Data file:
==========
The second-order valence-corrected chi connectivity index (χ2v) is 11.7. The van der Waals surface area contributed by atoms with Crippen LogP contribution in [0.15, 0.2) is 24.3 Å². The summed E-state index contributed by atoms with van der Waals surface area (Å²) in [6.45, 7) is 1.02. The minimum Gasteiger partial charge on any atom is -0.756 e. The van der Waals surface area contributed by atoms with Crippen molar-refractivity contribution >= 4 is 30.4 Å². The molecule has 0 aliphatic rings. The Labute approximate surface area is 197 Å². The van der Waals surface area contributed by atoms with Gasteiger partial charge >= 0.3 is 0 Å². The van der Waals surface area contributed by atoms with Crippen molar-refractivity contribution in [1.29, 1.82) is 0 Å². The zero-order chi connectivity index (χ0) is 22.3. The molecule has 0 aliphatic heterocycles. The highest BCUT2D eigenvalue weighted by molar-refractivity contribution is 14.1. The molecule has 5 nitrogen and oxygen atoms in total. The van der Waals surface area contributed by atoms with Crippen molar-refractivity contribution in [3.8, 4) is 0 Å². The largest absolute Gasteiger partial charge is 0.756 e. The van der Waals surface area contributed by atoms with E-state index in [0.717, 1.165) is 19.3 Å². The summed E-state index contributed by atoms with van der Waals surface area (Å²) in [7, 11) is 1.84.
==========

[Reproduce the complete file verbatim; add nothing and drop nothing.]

The second-order valence-corrected chi connectivity index (χ2v) is 11.7. The van der Waals surface area contributed by atoms with Crippen LogP contribution in [0.15, 0.2) is 24.3 Å². The summed E-state index contributed by atoms with van der Waals surface area (Å²) in [6.45, 7) is 1.02. The minimum Gasteiger partial charge on any atom is -0.756 e. The van der Waals surface area contributed by atoms with Crippen molar-refractivity contribution >= 4 is 30.4 Å². The molecule has 0 aliphatic rings. The Labute approximate surface area is 197 Å². The van der Waals surface area contributed by atoms with Gasteiger partial charge >= 0.3 is 0 Å². The van der Waals surface area contributed by atoms with Crippen molar-refractivity contribution in [1.29, 1.82) is 0 Å². The zero-order chi connectivity index (χ0) is 22.3. The molecule has 0 aliphatic heterocycles. The highest BCUT2D eigenvalue weighted by molar-refractivity contribution is 14.1. The molecule has 5 nitrogen and oxygen atoms in total. The van der Waals surface area contributed by atoms with Crippen molar-refractivity contribution in [3.8, 4) is 0 Å². The largest absolute Gasteiger partial charge is 0.756 e. The van der Waals surface area contributed by atoms with E-state index in [0.717, 1.165) is 19.3 Å². The summed E-state index contributed by atoms with van der Waals surface area (Å²) in [7, 11) is 1.84.